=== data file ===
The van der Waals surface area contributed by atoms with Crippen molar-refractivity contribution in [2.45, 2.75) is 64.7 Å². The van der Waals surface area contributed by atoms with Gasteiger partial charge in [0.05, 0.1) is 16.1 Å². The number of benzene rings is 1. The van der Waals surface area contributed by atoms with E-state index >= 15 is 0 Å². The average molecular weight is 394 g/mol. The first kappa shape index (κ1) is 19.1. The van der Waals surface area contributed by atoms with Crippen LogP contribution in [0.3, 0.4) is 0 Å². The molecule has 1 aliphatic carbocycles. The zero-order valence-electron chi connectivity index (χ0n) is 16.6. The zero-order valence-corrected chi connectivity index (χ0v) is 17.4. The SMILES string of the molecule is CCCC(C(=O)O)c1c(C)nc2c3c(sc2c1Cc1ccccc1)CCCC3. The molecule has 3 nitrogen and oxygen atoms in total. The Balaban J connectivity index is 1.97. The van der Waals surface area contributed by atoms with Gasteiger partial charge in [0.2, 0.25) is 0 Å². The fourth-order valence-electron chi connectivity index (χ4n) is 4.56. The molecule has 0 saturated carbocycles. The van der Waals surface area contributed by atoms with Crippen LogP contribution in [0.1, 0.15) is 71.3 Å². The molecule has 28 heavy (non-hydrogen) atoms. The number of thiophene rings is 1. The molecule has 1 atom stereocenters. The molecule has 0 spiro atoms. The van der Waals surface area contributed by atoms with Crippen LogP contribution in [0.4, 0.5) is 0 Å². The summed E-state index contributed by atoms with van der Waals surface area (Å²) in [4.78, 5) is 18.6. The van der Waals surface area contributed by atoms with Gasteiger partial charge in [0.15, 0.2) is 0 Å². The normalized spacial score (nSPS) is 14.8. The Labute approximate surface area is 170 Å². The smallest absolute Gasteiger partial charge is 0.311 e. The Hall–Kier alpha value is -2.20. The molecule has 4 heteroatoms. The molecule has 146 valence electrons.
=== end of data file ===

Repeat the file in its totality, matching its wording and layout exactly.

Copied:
The van der Waals surface area contributed by atoms with Crippen molar-refractivity contribution in [2.45, 2.75) is 64.7 Å². The van der Waals surface area contributed by atoms with Gasteiger partial charge in [0.05, 0.1) is 16.1 Å². The number of benzene rings is 1. The van der Waals surface area contributed by atoms with E-state index >= 15 is 0 Å². The average molecular weight is 394 g/mol. The first kappa shape index (κ1) is 19.1. The van der Waals surface area contributed by atoms with Crippen LogP contribution in [0.3, 0.4) is 0 Å². The molecule has 1 aliphatic carbocycles. The zero-order valence-electron chi connectivity index (χ0n) is 16.6. The zero-order valence-corrected chi connectivity index (χ0v) is 17.4. The SMILES string of the molecule is CCCC(C(=O)O)c1c(C)nc2c3c(sc2c1Cc1ccccc1)CCCC3. The molecule has 3 nitrogen and oxygen atoms in total. The Balaban J connectivity index is 1.97. The van der Waals surface area contributed by atoms with Gasteiger partial charge in [0.2, 0.25) is 0 Å². The fourth-order valence-electron chi connectivity index (χ4n) is 4.56. The molecule has 0 saturated carbocycles. The van der Waals surface area contributed by atoms with Crippen LogP contribution in [0.1, 0.15) is 71.3 Å². The molecule has 28 heavy (non-hydrogen) atoms. The number of thiophene rings is 1. The molecule has 1 atom stereocenters. The molecule has 0 spiro atoms. The van der Waals surface area contributed by atoms with Crippen LogP contribution in [0.4, 0.5) is 0 Å². The summed E-state index contributed by atoms with van der Waals surface area (Å²) in [4.78, 5) is 18.6. The van der Waals surface area contributed by atoms with Gasteiger partial charge in [0.15, 0.2) is 0 Å². The normalized spacial score (nSPS) is 14.8. The Labute approximate surface area is 170 Å². The smallest absolute Gasteiger partial charge is 0.311 e. The Hall–Kier alpha value is -2.20. The molecule has 4 heteroatoms. The molecule has 146 valence electrons.